Until the advent of the Christian missionaries, most Bantu languages were unwritten languages and it is only in the recent years [1920s] that the task of reducing them to writing has been undertaken. However, the Roman alphabet (which was used for this end) has its limitations, and one must realize the difficulties of adapting such a limited number of symbols to the varieties of sounds which present themselves in the Bantu languages, which posses their own wonderfully exact set of phonetical laws.
In fact, I believe that any serious study of the Bantu languages can only be successful, if one prioritises its phonetic aspects, a task which will automatically lead to a greater knowledge of its grammar. It will also give us a new handle on the proper writing of Zulu, which is not the one we might prefer to write, but the one that is correct to write. It will give us the true Zulu division into words and sentences and it will give us the true spoken punctuation of sentences, quite apart from the influence of European modes of thought and European grammatical structure (adapted from the Introduction)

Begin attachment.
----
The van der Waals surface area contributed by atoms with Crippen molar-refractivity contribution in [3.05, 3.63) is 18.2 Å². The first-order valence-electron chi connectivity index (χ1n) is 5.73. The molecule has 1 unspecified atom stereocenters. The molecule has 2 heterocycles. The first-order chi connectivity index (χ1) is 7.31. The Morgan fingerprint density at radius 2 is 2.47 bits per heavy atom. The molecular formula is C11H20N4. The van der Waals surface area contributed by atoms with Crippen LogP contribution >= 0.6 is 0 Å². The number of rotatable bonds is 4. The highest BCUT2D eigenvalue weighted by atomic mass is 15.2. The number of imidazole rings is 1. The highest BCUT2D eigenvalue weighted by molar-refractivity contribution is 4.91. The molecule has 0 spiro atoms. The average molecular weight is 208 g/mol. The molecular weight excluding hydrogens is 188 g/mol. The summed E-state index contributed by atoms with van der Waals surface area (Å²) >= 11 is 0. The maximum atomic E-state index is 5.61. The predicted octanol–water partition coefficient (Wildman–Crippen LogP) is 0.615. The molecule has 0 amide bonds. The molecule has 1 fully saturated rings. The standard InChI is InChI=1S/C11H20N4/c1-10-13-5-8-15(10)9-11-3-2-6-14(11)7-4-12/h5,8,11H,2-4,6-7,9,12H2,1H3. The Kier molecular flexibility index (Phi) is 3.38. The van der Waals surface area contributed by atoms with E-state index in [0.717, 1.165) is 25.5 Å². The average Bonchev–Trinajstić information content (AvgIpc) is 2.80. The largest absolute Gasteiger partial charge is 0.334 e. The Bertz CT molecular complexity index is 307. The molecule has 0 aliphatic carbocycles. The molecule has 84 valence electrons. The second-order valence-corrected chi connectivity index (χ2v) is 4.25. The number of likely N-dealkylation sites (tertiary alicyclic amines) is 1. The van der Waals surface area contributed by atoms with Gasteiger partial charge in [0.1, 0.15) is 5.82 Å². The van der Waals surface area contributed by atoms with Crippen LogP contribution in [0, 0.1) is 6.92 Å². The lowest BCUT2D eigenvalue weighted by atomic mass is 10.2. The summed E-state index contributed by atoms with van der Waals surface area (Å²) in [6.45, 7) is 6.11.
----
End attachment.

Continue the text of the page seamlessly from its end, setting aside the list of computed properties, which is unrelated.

The Zulu Language: The Vowels, The Plain Consonants, The Explosives, The Bi-Labial Implosive, The Nasals, The Fricatives, The Laterals, The Afficates, The Semi Vowels, The Click Consonants, Phonetics in Relation to Morphology (Prepalatization, Contraction), Length, Stress and Sound-Groups, Tone in Zulu, Tonal Nuclei, Tonal Morphology, Zulu Phonetic Texts, Orthography, A New View of Grammar for Zulu
Re-edition. Originally published in Johannesburg in 1926.